Tuesday, January 08, 2019

Brexit: The Uncivil War: a window on the UK soul.

Brexit the Uncivil War was an eye-opening and very well made bit of TV, which, if you missed the agenda, reminded the viewer of the various sets of criminal and malpractice charges against the Leave campaign at the end (good piece here on how the Remain agenda was pushed throughout the whole piece). The central performance was a compelling turn from Benedict Cumberbatch, and despite a large degree of dramatic license, most of the central facts and plot of the piece seem to be based on reality. This, if you've got 30m spare, is the first hand account by Dominic Cummins of what they did and why;

There are all sorts of bits of the programme which gave pause for thought:
 - the repeated refrain about sections of society whom nobody listens to (great joke about Cummings taking Douglas Carswell to a place where he had no idea where he was 'but its in your constituency Douglas'. Carswells take on the show is here. ). The political machine relies on population profiling, and pitches messages to the groups it needs to win over in order to win votes. If that's how the 'democratic' system works, then it simply leaves out all those who a) the vote machine can take for granted or b) it doesn't need. Vote Leave won because it connected with many people in that category, and made the emotional connection of lost control whilst Remain was stuck on facts about economics.

- niche advertising, and the control of the algorhythm over what we see online. Are you less likely to see this blog if you're unlikely to agree with it? Just about every day on Facebook (my main social media medium) there's a post about how FB only lets a small fraction of your 'friends' see your posts and how to hack out of that. We end up trapped in the feedback loop of social media - every bit of data we post feeds into the equation which decides what data we're allowed to see. This both traps people within a particular bubble (unless they intentionally navigate out of it), and does the same for decision makers and politicians. A medium which proclaims, in the words of the Nokia slogan, that is is 'connecting people', is actually disconnecting us.

The current Brexit turmoil is making this worse - because (as Cummings states above) Brexit is an issue which cuts across parties, no single major party supports it or can deliver on it. The normal delivery mechanism of politics has broken down, so voters are left with politicians who are fundamentally disconnected from the things they voted for. Remainer politicians cannot deliver because they lost, and Brexiteer politicians cannot deliver because they are (still) not on the front benches, or framing the negotiations and deals.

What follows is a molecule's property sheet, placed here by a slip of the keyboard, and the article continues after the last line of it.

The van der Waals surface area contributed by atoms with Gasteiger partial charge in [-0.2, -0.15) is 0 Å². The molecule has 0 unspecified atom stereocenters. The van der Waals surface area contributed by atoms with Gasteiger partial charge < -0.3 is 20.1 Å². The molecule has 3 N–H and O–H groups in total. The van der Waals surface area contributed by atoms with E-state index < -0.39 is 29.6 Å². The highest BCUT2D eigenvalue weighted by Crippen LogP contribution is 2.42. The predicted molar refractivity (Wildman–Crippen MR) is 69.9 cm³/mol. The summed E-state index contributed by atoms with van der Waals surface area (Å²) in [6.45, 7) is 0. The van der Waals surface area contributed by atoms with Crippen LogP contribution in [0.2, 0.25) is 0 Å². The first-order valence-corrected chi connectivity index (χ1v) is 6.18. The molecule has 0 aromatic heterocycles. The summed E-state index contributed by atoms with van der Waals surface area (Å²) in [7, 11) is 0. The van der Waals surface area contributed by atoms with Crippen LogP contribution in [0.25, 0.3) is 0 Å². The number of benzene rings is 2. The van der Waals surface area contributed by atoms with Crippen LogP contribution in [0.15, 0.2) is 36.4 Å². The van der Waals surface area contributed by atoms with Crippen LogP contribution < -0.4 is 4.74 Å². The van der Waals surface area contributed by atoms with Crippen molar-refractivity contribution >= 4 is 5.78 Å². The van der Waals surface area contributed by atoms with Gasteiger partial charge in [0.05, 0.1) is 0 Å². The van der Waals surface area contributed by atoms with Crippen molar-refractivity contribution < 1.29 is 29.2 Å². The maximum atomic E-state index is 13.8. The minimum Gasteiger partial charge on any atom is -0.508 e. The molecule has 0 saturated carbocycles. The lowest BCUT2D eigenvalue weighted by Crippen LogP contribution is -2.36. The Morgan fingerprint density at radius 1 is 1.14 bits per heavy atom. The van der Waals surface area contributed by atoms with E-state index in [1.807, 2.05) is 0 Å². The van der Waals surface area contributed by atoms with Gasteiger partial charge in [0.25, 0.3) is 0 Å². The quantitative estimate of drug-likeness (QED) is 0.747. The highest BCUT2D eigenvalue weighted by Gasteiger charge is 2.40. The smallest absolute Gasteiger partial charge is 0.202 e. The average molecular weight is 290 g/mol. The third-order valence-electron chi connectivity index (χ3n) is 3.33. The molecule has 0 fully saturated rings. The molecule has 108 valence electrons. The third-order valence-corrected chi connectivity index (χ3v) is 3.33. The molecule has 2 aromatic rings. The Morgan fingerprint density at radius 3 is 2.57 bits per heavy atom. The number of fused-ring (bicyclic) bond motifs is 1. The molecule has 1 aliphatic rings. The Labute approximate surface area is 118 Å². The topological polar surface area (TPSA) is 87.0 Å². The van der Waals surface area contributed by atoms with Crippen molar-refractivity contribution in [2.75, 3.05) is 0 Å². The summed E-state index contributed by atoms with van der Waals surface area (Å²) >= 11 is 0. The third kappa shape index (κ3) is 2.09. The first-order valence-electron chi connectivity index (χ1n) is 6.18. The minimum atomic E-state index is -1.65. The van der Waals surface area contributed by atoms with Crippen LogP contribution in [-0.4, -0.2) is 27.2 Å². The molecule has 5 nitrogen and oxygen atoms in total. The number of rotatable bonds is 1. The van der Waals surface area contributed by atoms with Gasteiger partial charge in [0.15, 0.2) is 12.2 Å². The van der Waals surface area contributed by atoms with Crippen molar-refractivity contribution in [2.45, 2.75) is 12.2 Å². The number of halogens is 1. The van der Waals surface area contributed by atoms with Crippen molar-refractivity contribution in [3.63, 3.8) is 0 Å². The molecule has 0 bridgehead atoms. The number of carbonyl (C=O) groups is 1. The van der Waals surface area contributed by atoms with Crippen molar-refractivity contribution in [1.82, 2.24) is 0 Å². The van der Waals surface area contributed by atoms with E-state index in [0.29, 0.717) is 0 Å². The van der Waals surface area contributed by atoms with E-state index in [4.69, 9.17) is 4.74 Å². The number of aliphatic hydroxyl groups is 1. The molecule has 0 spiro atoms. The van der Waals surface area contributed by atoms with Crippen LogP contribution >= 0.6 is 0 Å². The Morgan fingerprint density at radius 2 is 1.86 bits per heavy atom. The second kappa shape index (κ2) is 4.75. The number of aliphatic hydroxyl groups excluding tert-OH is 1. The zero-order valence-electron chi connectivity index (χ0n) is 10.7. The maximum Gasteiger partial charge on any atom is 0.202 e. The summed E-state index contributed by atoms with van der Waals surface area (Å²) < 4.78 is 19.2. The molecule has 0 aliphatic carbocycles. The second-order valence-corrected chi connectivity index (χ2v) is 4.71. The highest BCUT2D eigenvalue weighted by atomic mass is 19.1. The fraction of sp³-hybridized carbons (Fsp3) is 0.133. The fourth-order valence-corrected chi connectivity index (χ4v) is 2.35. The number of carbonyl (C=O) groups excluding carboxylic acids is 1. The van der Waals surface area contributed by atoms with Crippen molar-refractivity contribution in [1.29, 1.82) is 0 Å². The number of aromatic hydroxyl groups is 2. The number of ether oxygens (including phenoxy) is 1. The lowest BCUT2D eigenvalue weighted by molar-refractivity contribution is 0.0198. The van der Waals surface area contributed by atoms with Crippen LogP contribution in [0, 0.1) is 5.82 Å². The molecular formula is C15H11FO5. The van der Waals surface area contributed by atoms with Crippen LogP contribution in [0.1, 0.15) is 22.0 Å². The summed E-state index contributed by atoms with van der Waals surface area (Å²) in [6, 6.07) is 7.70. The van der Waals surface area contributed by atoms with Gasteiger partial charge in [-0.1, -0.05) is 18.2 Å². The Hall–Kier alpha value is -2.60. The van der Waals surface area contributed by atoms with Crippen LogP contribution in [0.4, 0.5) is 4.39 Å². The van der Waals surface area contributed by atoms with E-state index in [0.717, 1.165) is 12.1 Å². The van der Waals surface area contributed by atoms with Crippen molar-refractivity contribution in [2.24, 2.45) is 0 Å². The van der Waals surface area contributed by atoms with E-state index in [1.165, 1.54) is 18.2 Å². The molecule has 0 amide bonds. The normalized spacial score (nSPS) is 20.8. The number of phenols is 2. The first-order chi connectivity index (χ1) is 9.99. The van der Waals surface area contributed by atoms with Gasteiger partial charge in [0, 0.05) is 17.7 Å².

- truth has always been rationed in politics, but the focus in the Brexit campaign (as in most political campaigns) was not about truth or facts, but about which messages 'cut through'. Not what is real, but what do people relate to. Trump has taken this even further. A previous generation mixed ideology and passion - there was a way of seeing the world, and a passionate commitment to a vision of how it could be set straight. Modern politics, and political coverage, in the main bypasses ideology and heads directly for the passions. BBC news, for example, has decided that the detail of Brexit, policy etc. is far too difficult for its viewers to understand, and has given us the last 3 years almost entirely through the lens of internal power plays in the Conservative party. Just about every major news reporter on the Beeb buys into this soap opera perspective. ITV news at least makes some attempt to brief and inform viewers what issues are at stake. And it has Tom Bradby, who is great.

I'd recommend either watching the programme, or watching the clip above, it's an interesting window on the soul of the UK. For me its a reminder that listening well to people takes more time than preaching at them, but can be 100x more effective. And ironically, for a Brexit campain which made so much capital out of people's sense of being ignored, the social media they relied upon actually increases our alienation and feelings of disempowerment. I quit Twitter last year because, amongst the 2500-odd people I was following, so many of them seemed to be angry with each other. On an almost daily basis I logged off feeling more emotionally disturbed than when I logged on. If the genie of anger is out of the bottle, then (as Brexit: An Uncivil War observed observed) thats not a force anyone can control.

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